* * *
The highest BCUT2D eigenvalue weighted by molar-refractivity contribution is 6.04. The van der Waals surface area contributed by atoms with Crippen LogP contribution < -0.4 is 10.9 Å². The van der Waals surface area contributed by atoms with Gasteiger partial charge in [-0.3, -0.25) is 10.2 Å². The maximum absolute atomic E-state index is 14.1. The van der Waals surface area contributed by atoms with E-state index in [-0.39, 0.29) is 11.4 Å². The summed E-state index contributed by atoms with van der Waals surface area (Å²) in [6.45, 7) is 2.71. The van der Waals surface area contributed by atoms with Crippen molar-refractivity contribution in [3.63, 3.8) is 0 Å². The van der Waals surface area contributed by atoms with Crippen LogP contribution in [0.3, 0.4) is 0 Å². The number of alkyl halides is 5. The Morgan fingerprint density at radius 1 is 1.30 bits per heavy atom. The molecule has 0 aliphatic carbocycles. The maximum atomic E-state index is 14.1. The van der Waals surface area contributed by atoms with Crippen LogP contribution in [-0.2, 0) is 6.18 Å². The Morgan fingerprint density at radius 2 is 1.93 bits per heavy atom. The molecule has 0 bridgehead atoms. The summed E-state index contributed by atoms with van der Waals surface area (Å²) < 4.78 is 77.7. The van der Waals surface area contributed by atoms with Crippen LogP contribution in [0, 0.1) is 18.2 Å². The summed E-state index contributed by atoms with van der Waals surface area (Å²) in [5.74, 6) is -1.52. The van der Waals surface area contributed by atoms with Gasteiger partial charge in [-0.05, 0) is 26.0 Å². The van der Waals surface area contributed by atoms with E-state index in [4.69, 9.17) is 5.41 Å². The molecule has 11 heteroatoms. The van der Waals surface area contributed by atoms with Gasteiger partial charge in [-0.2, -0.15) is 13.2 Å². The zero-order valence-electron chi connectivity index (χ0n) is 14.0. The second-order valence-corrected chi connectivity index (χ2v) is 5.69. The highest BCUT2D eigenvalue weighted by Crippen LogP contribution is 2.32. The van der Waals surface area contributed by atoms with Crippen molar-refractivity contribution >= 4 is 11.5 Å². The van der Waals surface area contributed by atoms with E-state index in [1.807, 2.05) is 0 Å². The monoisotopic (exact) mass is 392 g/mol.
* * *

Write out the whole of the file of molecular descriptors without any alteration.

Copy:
The highest BCUT2D eigenvalue weighted by molar-refractivity contribution is 6.04. The van der Waals surface area contributed by atoms with Crippen LogP contribution < -0.4 is 10.9 Å². The van der Waals surface area contributed by atoms with Gasteiger partial charge in [-0.3, -0.25) is 10.2 Å². The maximum absolute atomic E-state index is 14.1. The van der Waals surface area contributed by atoms with E-state index in [-0.39, 0.29) is 11.4 Å². The summed E-state index contributed by atoms with van der Waals surface area (Å²) in [6.45, 7) is 2.71. The van der Waals surface area contributed by atoms with Crippen molar-refractivity contribution in [3.63, 3.8) is 0 Å². The van der Waals surface area contributed by atoms with Crippen LogP contribution in [0.3, 0.4) is 0 Å². The number of alkyl halides is 5. The Morgan fingerprint density at radius 1 is 1.30 bits per heavy atom. The molecule has 0 aliphatic carbocycles. The maximum atomic E-state index is 14.1. The van der Waals surface area contributed by atoms with Crippen LogP contribution in [-0.2, 0) is 6.18 Å². The Morgan fingerprint density at radius 2 is 1.93 bits per heavy atom. The molecule has 0 bridgehead atoms. The summed E-state index contributed by atoms with van der Waals surface area (Å²) < 4.78 is 77.7. The van der Waals surface area contributed by atoms with Crippen LogP contribution in [0, 0.1) is 18.2 Å². The summed E-state index contributed by atoms with van der Waals surface area (Å²) in [5.74, 6) is -1.52. The van der Waals surface area contributed by atoms with Gasteiger partial charge in [-0.05, 0) is 26.0 Å². The van der Waals surface area contributed by atoms with E-state index in [4.69, 9.17) is 5.41 Å². The molecule has 11 heteroatoms. The van der Waals surface area contributed by atoms with Gasteiger partial charge in [-0.2, -0.15) is 13.2 Å². The zero-order valence-electron chi connectivity index (χ0n) is 14.0. The second-order valence-corrected chi connectivity index (χ2v) is 5.69. The highest BCUT2D eigenvalue weighted by Crippen LogP contribution is 2.32. The van der Waals surface area contributed by atoms with Crippen molar-refractivity contribution >= 4 is 11.5 Å². The van der Waals surface area contributed by atoms with E-state index in [1.807, 2.05) is 0 Å². The monoisotopic (exact) mass is 392 g/mol.